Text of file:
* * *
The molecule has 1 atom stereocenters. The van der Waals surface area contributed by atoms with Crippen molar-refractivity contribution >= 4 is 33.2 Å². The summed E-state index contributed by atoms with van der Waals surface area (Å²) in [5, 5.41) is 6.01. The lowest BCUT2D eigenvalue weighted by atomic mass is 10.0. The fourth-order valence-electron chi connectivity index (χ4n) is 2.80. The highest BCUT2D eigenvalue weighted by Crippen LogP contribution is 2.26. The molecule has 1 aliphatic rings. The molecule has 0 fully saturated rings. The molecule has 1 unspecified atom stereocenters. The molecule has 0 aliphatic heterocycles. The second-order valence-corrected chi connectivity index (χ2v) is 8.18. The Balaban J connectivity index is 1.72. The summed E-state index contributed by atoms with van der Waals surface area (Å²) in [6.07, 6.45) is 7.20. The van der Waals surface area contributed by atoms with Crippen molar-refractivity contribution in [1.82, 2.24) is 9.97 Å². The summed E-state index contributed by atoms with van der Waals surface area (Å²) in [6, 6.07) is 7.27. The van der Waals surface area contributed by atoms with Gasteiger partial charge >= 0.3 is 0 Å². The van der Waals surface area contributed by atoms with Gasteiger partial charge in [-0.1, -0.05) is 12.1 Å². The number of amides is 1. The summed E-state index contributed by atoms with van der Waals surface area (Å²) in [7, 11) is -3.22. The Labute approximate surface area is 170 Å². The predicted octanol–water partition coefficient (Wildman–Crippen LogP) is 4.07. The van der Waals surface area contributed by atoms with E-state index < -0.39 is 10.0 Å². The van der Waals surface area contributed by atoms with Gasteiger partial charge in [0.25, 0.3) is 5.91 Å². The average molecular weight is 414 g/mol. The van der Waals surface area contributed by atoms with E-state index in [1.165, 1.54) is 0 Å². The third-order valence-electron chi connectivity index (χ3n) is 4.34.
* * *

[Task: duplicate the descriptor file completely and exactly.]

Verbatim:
The molecule has 1 atom stereocenters. The van der Waals surface area contributed by atoms with Crippen molar-refractivity contribution >= 4 is 33.2 Å². The summed E-state index contributed by atoms with van der Waals surface area (Å²) in [5, 5.41) is 6.01. The lowest BCUT2D eigenvalue weighted by atomic mass is 10.0. The fourth-order valence-electron chi connectivity index (χ4n) is 2.80. The highest BCUT2D eigenvalue weighted by Crippen LogP contribution is 2.26. The molecule has 1 aliphatic rings. The molecule has 0 fully saturated rings. The molecule has 1 unspecified atom stereocenters. The molecule has 0 aliphatic heterocycles. The second-order valence-corrected chi connectivity index (χ2v) is 8.18. The Balaban J connectivity index is 1.72. The summed E-state index contributed by atoms with van der Waals surface area (Å²) in [6.07, 6.45) is 7.20. The van der Waals surface area contributed by atoms with Crippen molar-refractivity contribution in [1.82, 2.24) is 9.97 Å². The summed E-state index contributed by atoms with van der Waals surface area (Å²) in [6, 6.07) is 7.27. The van der Waals surface area contributed by atoms with Gasteiger partial charge >= 0.3 is 0 Å². The van der Waals surface area contributed by atoms with Gasteiger partial charge in [-0.1, -0.05) is 12.1 Å². The number of amides is 1. The summed E-state index contributed by atoms with van der Waals surface area (Å²) in [7, 11) is -3.22. The Labute approximate surface area is 170 Å². The predicted octanol–water partition coefficient (Wildman–Crippen LogP) is 4.07. The van der Waals surface area contributed by atoms with E-state index < -0.39 is 10.0 Å². The van der Waals surface area contributed by atoms with Gasteiger partial charge in [0.25, 0.3) is 5.91 Å². The average molecular weight is 414 g/mol. The van der Waals surface area contributed by atoms with E-state index in [1.165, 1.54) is 0 Å². The third-order valence-electron chi connectivity index (χ3n) is 4.34.